This is an old blog that I started in 2006. I keep it because it has a lot of historical data and people still come here. As of September 2016, no new updates will be made here. All new blog posts and writing/publishing related news will be posted over on my new site at

Path of Freedom, Quilts of Love series

1858 North Carolina - When Quakers Flora Saferight and Bruce Millikan embark on the Underground Railroad, they agree to put their differences aside to save the lives of a pregnant slave couple..

Highland Sanctuary, (Highland series - Book 2)

1477 Scotland - A chieftain heir is hired to restore Briagh Castle and discovers a hidden village of outcasts who have created their own private sanctuary from the world.

Highland Blessings, (Book 1 - Highland series)

1473 Scotland - The story of a highland warrior who kidnaps the daughter of his greatest enemy and clan chief to honor a promise to his dying father.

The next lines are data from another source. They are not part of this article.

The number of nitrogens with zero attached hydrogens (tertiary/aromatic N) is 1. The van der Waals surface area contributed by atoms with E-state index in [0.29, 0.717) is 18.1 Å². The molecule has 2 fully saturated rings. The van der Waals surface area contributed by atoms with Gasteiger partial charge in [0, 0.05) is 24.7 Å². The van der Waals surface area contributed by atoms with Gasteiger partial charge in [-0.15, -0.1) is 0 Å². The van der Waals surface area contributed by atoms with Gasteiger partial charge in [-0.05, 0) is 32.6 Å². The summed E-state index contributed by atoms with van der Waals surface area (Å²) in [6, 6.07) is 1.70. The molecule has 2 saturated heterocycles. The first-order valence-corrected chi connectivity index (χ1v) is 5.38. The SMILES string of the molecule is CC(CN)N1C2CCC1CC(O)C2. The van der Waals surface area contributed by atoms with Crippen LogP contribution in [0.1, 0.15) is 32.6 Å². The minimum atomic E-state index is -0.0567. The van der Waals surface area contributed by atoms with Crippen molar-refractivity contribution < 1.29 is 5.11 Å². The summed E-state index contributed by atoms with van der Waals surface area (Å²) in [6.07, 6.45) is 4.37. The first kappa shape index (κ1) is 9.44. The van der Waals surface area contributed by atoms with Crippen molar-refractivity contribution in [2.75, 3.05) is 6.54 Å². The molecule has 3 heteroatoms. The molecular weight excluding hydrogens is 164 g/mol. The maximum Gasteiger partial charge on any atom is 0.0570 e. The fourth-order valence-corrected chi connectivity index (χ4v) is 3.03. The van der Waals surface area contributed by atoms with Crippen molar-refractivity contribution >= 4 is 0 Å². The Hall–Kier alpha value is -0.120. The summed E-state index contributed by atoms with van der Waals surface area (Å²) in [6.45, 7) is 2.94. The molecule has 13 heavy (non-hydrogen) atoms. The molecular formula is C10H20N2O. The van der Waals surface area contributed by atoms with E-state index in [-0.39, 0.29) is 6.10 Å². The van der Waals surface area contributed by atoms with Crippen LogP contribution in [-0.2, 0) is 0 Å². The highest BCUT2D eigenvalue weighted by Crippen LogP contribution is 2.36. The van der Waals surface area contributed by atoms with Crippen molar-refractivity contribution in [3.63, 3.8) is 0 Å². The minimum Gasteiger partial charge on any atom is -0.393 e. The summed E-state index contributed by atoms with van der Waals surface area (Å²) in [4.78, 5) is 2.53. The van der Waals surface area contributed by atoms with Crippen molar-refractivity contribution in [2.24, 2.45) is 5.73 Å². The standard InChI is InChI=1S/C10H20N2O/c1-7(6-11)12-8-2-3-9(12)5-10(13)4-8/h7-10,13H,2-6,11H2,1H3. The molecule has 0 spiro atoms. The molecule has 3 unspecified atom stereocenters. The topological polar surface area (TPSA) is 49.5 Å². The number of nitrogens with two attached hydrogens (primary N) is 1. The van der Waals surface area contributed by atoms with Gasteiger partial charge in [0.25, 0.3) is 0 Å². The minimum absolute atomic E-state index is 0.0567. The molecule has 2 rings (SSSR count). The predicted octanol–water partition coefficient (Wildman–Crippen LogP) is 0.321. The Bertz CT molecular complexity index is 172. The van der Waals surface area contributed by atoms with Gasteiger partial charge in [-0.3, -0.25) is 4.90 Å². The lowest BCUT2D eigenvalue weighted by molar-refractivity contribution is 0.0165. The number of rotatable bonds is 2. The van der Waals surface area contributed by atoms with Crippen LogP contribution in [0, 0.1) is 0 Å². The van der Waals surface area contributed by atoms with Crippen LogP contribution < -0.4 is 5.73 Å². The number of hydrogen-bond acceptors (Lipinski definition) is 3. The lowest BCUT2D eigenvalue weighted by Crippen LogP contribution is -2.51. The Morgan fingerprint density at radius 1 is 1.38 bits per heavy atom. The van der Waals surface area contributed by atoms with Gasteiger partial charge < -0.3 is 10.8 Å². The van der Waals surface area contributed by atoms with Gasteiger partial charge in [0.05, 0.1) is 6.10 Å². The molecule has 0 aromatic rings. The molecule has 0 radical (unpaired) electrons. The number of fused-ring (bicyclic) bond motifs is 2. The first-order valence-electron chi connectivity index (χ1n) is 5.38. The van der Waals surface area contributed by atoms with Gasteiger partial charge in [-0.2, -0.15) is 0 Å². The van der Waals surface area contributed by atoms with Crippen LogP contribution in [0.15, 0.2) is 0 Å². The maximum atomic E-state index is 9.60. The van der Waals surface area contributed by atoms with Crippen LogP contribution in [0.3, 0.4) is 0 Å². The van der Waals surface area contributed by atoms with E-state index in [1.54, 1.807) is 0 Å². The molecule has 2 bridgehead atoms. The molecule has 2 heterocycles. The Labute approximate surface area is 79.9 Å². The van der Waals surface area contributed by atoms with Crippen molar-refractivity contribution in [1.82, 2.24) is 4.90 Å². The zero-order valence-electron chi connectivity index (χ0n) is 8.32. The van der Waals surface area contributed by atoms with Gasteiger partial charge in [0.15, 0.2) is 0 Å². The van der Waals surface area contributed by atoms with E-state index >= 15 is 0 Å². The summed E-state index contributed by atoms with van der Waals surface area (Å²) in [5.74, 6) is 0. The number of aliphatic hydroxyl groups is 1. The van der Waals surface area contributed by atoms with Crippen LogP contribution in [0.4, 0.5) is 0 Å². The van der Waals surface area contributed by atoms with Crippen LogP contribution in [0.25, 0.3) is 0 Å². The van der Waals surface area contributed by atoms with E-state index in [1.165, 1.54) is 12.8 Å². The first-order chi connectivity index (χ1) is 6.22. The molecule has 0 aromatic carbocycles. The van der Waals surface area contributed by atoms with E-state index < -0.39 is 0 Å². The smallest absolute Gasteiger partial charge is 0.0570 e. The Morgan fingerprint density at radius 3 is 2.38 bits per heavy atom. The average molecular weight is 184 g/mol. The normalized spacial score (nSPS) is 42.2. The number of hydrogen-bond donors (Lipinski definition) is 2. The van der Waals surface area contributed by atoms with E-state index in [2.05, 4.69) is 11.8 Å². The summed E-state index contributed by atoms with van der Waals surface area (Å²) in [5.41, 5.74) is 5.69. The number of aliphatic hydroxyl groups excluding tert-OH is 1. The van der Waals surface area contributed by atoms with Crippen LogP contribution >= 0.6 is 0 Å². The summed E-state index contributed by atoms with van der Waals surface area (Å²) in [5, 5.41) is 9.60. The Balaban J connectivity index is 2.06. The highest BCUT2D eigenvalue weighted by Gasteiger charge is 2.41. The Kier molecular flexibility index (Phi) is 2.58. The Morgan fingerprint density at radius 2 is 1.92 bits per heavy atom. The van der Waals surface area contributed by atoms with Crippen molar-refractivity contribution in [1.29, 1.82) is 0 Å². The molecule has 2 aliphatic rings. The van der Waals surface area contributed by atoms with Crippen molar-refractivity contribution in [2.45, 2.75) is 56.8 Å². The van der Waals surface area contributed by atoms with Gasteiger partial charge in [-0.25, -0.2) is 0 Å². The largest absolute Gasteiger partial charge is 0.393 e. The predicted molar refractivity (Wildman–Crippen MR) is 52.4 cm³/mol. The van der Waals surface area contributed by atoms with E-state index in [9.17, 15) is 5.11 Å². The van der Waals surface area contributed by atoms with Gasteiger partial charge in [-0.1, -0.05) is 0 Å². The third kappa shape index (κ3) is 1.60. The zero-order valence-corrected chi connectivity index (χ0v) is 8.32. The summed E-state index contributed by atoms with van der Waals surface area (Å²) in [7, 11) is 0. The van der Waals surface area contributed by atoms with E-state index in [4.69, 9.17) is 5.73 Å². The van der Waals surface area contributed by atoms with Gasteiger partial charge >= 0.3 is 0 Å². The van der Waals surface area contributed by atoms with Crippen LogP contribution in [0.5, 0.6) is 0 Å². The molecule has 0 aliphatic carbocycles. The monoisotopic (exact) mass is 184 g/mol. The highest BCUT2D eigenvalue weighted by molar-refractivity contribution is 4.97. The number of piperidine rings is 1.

Saturday, July 30, 2011

Point of View (POV)

Monday, July 25, 2011

How to Disable Google+ Instant Photo Upload on Android Phone

The other day I took a photo on my Verizon Android phone and was surprised to later discover it had automatically uploaded to my Google+ account. This wasn't one of those photos I wanted to release on the Internet.

I prefer the option of choosing which photos I upload, especially those of my family. I couldn't remember giving Google+ this permission and when I went online to find solutions, it wasn't clear if this had to be done from the phone or online at a computer.